Eric Brooks Looks at The Atlanta Movie Tours "Big Zombie Tour"

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 Traveling in the Land of the Dead

A look at Atlanta Movie Tours' "Big Zombie Tour 1 and 2"

By Eric Brooks

 

Several years ago, I went to my local comic shop to sign up for Season 8 of Buffy the Vampire Slayer. I had not been in a comic shop in years and was really out of touch as to the current titles. Russ, my comic shop's owner, asked what I was into and I told him that I was mostly into horror and he said he had something I might like. He took me over to a rack of graphic novels and showed me volume one of a zombie comic. He covered the people on the cover and pointed to the walkers at the bottom and said "You probably think this is about them but it is not, it about them" and he revealed the people. I have since become a huge Walking Dead  and have read the comic, the novels, and religiously watch the show. In early March, I was looking for a birthday gift for B Movie Man and came across a company that offers tours of the filming locations for The Walking Dead. I knew he would love that and so would I so I him a gift certificate and gave it to him with the explanation that I thought we would go on a guys weekend and do  the tour. We finally booked our tickets and two weeks ago headed to Atlanta to the land of the Dead.

The purveyor of the tours we took is ed Atlanta Movie Tours and they operate out of a downtown Atlanta location and a store in rural suburban south Atlanta. B Movie Man and I opted to take both of the tours they offer: The Big Zombie Tour 1 and The Big Zombie Tour 2. Each tour lasts about 3 hours and the timing is such that one can take both with about two hours between for travel and lunch. The Big Zombie Tour 1 starts at 9:30 in the morning at Atlanta Movie Tours downtown store. It is a small establishment in warehouse district near the center of town that is being redeveloped. We had a half hour or so to look at the Walking Dead and other film souvenirs for sale and the collection of movie posters around the shop. The tour started promptly on time and for the next three hours we were treated to a very interesting menu of locations used in filming the first 2 seasons of Dead (during which the show was headquartered in downtown Atlanta). The second tour starts at The Woodbury Shoppe in beautiful downtown Senoia, GA about 30 miles southwest of downtown. It includes sites from seasons 3-5 including the towns of Woodbury and Alexandria.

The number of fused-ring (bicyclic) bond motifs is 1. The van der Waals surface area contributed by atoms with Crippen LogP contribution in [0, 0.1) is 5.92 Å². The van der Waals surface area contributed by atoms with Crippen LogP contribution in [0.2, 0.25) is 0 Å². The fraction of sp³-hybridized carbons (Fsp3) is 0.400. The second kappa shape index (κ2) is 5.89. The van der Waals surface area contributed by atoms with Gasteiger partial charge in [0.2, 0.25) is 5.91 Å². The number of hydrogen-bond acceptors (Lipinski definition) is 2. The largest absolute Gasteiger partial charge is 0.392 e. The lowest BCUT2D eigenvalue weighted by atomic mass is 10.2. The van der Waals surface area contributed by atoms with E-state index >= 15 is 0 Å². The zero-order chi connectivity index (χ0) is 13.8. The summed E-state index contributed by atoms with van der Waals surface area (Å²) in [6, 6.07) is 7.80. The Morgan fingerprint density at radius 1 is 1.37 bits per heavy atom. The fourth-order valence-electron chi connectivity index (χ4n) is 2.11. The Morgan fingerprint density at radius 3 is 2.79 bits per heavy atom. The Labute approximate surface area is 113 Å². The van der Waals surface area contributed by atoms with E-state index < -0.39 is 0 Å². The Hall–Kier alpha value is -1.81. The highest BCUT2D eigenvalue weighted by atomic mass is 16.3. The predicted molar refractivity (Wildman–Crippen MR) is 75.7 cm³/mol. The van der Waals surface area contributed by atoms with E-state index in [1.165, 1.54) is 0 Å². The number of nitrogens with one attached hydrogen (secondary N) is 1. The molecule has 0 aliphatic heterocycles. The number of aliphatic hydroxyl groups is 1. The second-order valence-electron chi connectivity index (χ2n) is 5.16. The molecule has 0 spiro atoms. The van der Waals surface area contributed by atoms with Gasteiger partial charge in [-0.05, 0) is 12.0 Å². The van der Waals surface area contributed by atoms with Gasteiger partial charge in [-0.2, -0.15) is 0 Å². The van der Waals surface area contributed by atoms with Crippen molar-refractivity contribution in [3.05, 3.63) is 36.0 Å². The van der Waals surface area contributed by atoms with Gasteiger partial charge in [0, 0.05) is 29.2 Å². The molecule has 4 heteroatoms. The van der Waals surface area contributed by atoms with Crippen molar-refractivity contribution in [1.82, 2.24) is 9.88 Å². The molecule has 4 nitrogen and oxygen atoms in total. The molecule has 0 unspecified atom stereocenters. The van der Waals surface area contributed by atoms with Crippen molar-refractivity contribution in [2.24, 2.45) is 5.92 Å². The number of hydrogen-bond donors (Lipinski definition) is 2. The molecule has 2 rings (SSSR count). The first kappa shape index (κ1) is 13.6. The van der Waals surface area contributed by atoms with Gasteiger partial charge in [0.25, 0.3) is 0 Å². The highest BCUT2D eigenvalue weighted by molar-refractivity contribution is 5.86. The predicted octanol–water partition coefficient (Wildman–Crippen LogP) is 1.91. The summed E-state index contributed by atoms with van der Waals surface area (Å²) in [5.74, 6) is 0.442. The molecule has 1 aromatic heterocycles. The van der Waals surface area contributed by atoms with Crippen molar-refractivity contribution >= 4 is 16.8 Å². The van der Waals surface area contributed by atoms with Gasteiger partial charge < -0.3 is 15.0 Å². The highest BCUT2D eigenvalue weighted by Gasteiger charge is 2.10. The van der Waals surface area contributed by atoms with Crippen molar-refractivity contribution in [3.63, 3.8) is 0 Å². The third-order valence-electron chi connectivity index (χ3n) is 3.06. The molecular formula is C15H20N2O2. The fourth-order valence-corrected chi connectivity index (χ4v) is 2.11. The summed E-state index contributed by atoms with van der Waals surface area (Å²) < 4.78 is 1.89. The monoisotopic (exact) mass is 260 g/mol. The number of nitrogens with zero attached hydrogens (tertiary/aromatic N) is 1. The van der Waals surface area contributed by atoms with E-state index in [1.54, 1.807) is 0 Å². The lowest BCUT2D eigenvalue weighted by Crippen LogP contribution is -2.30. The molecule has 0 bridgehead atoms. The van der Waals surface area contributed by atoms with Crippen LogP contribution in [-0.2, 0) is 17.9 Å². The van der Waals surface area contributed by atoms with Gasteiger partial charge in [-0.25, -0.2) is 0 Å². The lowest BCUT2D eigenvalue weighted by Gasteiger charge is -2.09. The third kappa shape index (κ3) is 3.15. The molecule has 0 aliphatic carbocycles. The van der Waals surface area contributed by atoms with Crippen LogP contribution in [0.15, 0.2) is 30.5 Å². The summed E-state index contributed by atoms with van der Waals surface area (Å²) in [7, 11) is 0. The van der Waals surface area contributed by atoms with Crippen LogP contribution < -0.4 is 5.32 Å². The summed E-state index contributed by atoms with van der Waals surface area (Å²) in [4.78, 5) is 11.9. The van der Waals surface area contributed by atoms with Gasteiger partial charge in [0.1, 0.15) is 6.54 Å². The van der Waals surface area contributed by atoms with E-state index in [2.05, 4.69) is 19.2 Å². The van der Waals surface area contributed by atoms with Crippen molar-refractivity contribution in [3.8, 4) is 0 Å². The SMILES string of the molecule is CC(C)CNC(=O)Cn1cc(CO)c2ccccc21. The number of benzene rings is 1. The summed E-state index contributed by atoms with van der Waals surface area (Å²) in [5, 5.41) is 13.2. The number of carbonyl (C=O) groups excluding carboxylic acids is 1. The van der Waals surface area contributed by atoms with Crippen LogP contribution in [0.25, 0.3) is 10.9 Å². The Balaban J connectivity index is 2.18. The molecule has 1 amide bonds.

Both tours were excellent! Atlanta Movie Tours has really mastered their services and anticipated customer needs. Both tours were taken via a very nice and new bus well stocked with ice water to insure no one gets thirsty on hot summer days. The guides were both extras from the show who both played numerous "walkers". As a result they have many interesting tidbits about the show and stories from  the sets. For example, there are four levels of walkers on the show. The highest level is the hero walker, the ones who are featured and often interact with the cast. They get full makeup and prosthetics. The mid level walkers are behind the hero walkers and fill out the shot. They get airbrush makeup and are now produced in an assembly line (Henry Ford would be proud). The background walkers appear in scenes with large crowds and only get masks. They are often folks with long hair to cover the mask strings. the bottom level are the deep background walkers who are only seen way in the distance and they get no makeup at all. The guides were both very interesting and did a great job of explaining locations and even has video clips to show to create context.